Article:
The public businesses and decentralized entities played a decisive role in the economic collapse of the so-called Fourth Republic precisely because they were part of a profit-distributing state and therefore incapable of conceiving of themselves as long-term businesses. It is astounding that an economic model that failed so visibly with better institutional conditions and a greater professional capacity than this regime boasts is being replicated.

Given its peculiar political structure, the Chávez government can only acquire the professional capacity to manage these companies by paying inflated wages, whether to the middle class, which it hates and hates it, or to Cuba, if it exists there and the Cuban government wants to continue sending its own state abroad. And it can only respond to the profit-based expectations of its social base regarding the nationalized industries by destroying their business model and converting what was once a source of benefits for their owners—and taxes for the state—into oil sumps already being drained through numerous internal and external channels, leaving virtually no capitalization for the country.

Third problem:
Business without businesspeople...

If the backbone of 21st-century socialism is going to be a bunch of large state companies, then all kinds of “social businesses” can be expected to blossom around them and the ministers, municipal governments, missions, etc., to act as providers, contractors and subcontractors. There is no privileged model: as one is tried and fails, another will be tested.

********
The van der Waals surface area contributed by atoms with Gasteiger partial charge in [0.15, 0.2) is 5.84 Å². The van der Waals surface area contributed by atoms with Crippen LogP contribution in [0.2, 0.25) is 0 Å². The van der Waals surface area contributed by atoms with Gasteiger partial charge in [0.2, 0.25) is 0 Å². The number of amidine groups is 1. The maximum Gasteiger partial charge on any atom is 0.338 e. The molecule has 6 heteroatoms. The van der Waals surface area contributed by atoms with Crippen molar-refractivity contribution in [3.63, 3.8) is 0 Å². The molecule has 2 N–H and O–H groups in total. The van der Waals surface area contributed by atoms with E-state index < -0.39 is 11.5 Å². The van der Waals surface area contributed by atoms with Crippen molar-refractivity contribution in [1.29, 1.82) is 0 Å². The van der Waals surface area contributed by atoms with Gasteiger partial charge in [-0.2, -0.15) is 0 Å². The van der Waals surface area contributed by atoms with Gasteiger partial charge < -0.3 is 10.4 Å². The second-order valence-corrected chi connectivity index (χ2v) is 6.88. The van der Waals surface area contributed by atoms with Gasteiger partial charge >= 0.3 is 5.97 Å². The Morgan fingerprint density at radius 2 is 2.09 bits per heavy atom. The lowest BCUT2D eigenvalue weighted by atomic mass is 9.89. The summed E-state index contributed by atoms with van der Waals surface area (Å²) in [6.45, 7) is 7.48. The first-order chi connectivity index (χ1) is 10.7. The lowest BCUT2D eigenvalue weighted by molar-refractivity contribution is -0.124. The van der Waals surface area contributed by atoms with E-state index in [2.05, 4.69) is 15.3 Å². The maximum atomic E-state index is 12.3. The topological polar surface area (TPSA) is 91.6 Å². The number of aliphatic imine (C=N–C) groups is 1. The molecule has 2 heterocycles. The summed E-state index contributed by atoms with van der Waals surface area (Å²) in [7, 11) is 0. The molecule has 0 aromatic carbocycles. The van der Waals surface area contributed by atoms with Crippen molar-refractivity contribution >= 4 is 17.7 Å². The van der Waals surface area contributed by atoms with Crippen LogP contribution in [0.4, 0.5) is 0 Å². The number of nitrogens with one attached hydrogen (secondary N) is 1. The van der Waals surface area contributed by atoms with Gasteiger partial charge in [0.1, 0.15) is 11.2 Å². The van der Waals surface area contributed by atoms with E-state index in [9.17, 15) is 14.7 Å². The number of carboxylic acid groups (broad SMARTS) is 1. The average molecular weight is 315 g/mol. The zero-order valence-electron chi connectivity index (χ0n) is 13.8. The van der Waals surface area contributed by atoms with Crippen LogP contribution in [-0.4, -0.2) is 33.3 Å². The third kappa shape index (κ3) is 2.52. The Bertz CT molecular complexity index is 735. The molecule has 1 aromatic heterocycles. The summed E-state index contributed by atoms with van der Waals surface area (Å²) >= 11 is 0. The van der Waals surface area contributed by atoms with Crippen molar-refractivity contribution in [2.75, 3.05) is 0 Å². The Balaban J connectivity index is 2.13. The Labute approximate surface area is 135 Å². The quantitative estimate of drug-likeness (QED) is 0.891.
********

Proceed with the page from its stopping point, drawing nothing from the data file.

Cooperatives, co-administered businesses, mixed state-worker businesses, various micro-businesses, communes, “social production businesses” and “independent producers” have all been set up on a greater or lesser scale, with spectacular failures in some cases and no replicable success stories worth mentioning. Illustrious widows from all socialisms that deserve the name are continually turning up with new ideas under their arm, seeking to catch the Comandante’s attention and install their social experiments here, with the Venezuelan people’s muscle and money. Private companies will of course also stay, above all if they haven’t “signed on,” although they might be modified by law to introduce a political commissar onto their board of directors.

The new entrepreneurial forms of 21st-century socialism share three main characteristics: forced by the state, they depend on state or bank financing for their formation; they depend on state or public company contracts for their survival; and they don’t want businesspeople in the capitalist sense of the word, i.e. subjects with initiative and risk-taking capacity who coordinate the factors of production and promote the business’ success in the market in order to make a profit. There is a marked preference for some sort of assembly-like administration of the production unit, which, as anyone with a lick of experience knows, is much more complicated than ordinary business administration. Of course, if the assembly-like administration fails, as is to be feared, it can always be replaced by bureaucratic administration under the direct responsibility of state functionaries, as in Cuba and probably with the same splendid results.